How many Peanut Butter crackers can I give to my dogs?
If you must, only give your dogs one Peanut Butter cracker to munch on. We advise that you consider the size of your pooch. If they are a big dog breed or an active dog breed, then it’s fine giving them one Peanut Butter cracker.
However, if you have small dog breeds or inactive dog breeds, avoid feeding them any store-bought Peanut Butter crackers at all. Instead, make dog-friendly Peanut Butter crackers at home if they love Peanut Butter so you can control the amount for each ingredient you use to make them.
So, can dogs eat Peanut Butter crackers?
Dogs should only have homemade Peanut Butter crackers since store-bought Peanut Butter crackers are not safe for doggy consumption.
Your dog’s health and longevity start with what they eat. When it comes to our dog’s food, it’s best to only give them canine-friendly food. Many human foods are not made for canine consumption and Peanut Butter Crackers are one of them.
When dogs get a hold of something, they have a tendency to eat it as a way to explore what it is. It’s not surprising that they will eat just about anything and everything you give them. Even food that you did not offer them.
So be careful with leftover food that you leave on the table. Your canine pooch will jump and eat it if they can. Try to remove any leftover food from the table and keep them in closed containers in the fridge or on a high shelf where your pups can’t get a hold of it.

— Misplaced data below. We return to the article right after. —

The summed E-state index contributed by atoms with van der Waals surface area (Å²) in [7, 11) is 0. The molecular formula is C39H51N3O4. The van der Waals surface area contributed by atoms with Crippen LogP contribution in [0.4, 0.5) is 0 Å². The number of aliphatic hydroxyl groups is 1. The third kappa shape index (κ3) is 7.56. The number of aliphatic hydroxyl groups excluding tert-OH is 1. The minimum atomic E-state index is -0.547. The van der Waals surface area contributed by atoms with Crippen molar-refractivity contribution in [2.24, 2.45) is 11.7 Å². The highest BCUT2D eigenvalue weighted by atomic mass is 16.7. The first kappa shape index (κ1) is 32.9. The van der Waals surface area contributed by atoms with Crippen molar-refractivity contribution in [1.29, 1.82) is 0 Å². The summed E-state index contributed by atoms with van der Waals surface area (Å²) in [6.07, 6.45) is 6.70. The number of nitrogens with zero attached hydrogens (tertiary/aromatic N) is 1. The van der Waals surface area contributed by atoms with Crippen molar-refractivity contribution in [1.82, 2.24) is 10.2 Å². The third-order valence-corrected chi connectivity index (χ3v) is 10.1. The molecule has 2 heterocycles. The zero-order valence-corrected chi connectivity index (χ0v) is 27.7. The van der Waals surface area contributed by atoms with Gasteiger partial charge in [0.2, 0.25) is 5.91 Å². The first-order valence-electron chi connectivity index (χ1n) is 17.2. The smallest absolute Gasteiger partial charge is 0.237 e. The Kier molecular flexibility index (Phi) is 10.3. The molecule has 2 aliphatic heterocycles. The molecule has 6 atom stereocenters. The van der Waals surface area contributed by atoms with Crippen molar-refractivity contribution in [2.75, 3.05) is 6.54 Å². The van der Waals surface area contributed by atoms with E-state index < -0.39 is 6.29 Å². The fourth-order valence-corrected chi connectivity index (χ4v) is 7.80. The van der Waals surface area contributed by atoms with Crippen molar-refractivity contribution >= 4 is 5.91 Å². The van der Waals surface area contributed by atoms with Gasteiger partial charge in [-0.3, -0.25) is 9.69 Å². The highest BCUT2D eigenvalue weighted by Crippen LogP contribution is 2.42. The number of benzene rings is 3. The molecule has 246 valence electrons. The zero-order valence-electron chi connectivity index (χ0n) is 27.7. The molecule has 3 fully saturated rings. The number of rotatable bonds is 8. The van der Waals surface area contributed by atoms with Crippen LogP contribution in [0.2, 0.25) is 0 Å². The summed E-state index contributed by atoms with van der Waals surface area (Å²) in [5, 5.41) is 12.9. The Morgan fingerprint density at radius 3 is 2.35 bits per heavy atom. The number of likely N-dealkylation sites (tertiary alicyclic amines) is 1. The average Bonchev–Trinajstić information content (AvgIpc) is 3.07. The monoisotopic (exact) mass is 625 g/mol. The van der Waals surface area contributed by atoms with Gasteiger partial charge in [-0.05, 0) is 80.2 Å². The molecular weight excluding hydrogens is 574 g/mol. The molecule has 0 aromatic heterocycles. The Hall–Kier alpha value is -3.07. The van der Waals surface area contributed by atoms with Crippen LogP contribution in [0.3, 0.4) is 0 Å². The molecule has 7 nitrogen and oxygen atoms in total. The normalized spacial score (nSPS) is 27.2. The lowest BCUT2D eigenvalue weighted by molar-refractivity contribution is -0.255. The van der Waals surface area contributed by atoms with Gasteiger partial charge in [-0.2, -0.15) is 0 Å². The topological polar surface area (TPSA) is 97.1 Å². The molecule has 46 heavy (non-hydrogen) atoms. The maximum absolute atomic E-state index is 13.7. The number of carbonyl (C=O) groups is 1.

No, dogs should not eat Peanut butter and cheese crackers. They are high in fat, salt, and sugar. Regularly eating Peanut butter and cheese crackers can cause diabetes, obesity, and pancreatitis in dogs.
Try feeding your pooch low-fat cheese such as cottage cheese or mozzarella cheese if he is fine with dairy products and loves cheese. If your canine friends love Peanut Butter, making them homemade Peanut Butter is the best option.
No, dogs should not eat crackers and Peanut butter. In fact, there is no need for dogs to eat crackers. Crackers aren’t healthy for dogs and any nutrients from the crackers can be found in regular dog food. Thus, dogs should avoid eating crackers and Peanut butter since the store-bought ones are loaded with fat, salt, and sugar.
We can confidently say that dogs should not eat Austin Peanut Butter crackers due to the ingredients in these crackers. We’ve listed the ingredients in Austin Peanut Butter crackers above so you can make the best decision for your pooch.
There are several ingredients that are not safe for doggy consumption including enriched flour, soybean oil with TBHQ, sugar, salt, dextrose, leavening agents, soy lecithin, and disodium phosphate. Additionally, artificial dye and coloring additives are used such as yellow 6 that can cause cancer and skin problems in dogs.
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The information, including but not limited to, text, graphics, images and other material contained on this website are for informational purposes only. No material on this site is intended to be a substitute for professional veterinary advice, diagnosis, or treatment. Always seek the advice of your veterinarian or other qualified health care provider with any questions you may have regarding dietary needs.
I’m a pet lover who has years of pet sitting and grooming experience. I thought it would be a great idea to share my experience with all pet owners so they can also keep their canine companions healthy, happy, and clean!